|The Space Bar's architecture was delightful (Photo: Daveland, from the Dick Gardner Collection)|
"The glass-fronted compartments and shiny, nickel-plated fittings created an impression of clean, sparkling conditions and also gave an illusion of effortlessness; all the labor went on behind the scenes," wrote Philip Langdon in Orange Roofs, Golden Arches (1986). Horn and Hardart called their restaurant an "automat." The newspaper called it "a boon to thousands of hungry business men and women."
|WED rendering of the StratoSnak (© Disney. Source: The Story of Disneyland, 1955)|
|Vending machines on either side of a grab stand. (Photo: Daveland)|
UPT opted for a basic "grab stand," a term from the carnival and traditional park industry. A grab stand is a 10-foot by 10-foot kitchen with a serving window. Hamburgers are grilled, potatoes fried, and syrup mixed with carbonated water in the kitchen. Soda canisters and kitchen trash are outside in the back or in an enclosed yard. Customers pay, grab their food, and find a seat at a table nearby. No waitresses, no silverware or dishes. A cook, a cashier, a utility man, and someone to handle trash in the table area—grab stands are very profitable to operate.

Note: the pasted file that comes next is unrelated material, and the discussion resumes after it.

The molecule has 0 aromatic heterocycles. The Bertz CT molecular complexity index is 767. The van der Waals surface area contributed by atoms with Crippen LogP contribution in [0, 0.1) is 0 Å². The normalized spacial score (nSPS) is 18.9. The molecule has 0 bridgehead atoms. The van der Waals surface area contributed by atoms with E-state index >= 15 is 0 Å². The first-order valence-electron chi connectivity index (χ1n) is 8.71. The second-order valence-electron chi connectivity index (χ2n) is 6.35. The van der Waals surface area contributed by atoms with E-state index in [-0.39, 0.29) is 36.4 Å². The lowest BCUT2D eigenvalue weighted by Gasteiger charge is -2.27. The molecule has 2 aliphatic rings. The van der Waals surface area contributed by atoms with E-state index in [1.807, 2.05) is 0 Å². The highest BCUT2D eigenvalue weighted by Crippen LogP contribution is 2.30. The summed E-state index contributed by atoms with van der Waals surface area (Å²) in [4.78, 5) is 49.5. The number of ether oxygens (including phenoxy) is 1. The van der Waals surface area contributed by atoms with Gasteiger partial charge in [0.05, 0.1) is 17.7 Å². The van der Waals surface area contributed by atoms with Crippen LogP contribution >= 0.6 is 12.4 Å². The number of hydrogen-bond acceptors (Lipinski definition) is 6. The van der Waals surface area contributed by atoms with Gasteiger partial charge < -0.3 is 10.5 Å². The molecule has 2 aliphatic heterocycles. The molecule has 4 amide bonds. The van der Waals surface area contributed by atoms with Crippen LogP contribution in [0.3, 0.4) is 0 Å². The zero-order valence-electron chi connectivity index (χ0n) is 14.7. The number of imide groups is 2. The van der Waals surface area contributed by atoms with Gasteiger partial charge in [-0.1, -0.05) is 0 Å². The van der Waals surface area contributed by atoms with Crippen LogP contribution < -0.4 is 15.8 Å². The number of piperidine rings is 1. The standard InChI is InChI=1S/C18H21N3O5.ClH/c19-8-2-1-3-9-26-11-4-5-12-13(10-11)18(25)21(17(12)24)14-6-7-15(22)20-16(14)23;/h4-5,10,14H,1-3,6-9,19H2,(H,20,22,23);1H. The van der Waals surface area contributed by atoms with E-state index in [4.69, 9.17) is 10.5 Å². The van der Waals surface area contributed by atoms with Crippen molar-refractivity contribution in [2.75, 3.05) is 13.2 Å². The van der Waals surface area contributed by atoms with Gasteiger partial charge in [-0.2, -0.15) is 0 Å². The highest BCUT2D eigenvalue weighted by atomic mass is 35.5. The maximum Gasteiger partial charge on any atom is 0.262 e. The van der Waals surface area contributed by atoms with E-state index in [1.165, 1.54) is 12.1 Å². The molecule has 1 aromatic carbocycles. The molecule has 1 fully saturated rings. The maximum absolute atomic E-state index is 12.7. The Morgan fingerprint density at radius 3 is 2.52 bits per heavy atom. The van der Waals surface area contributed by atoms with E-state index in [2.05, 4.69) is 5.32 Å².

The grab stands on opposite sides of Fantasyland never had names, just Fan I and Fan II. In Frontierland, the Chicken Plantation Restaurant was a grab stand with more windows. In Tomorrowland, the stands were by the Rocket to the Moon and the Tomorrowland Boats, so they were called the Space Bar and the Yacht Club. (The Yacht Club was physically moved in 1957 and renamed the Yacht Bar, for the same reason Vicks changed DayCare to DayQuil.)
|Cheap shade. (Photo: Daveland)|
As bleak as it sounds, the architecture of the Space Bar was delightful. A tower made from a simple pipe frame held all kinds of colorful spinners and the facade was enlivened by a zig-zag made from taut canvas. The animated tower predated Rolly Crump's Tower of the Four Winds at the New York World's Fair (1964) and the dashes of shape and color were not unlike Jon Jerde's designs for the Los Angeles Olympics (1984). Not bad for such an inexpensive—yet profitable—building.
|A basic "grab stand," but with kinetic, colorful architecture. (Photo: Daveland)|
|Everything on the tower moved with the breeze.|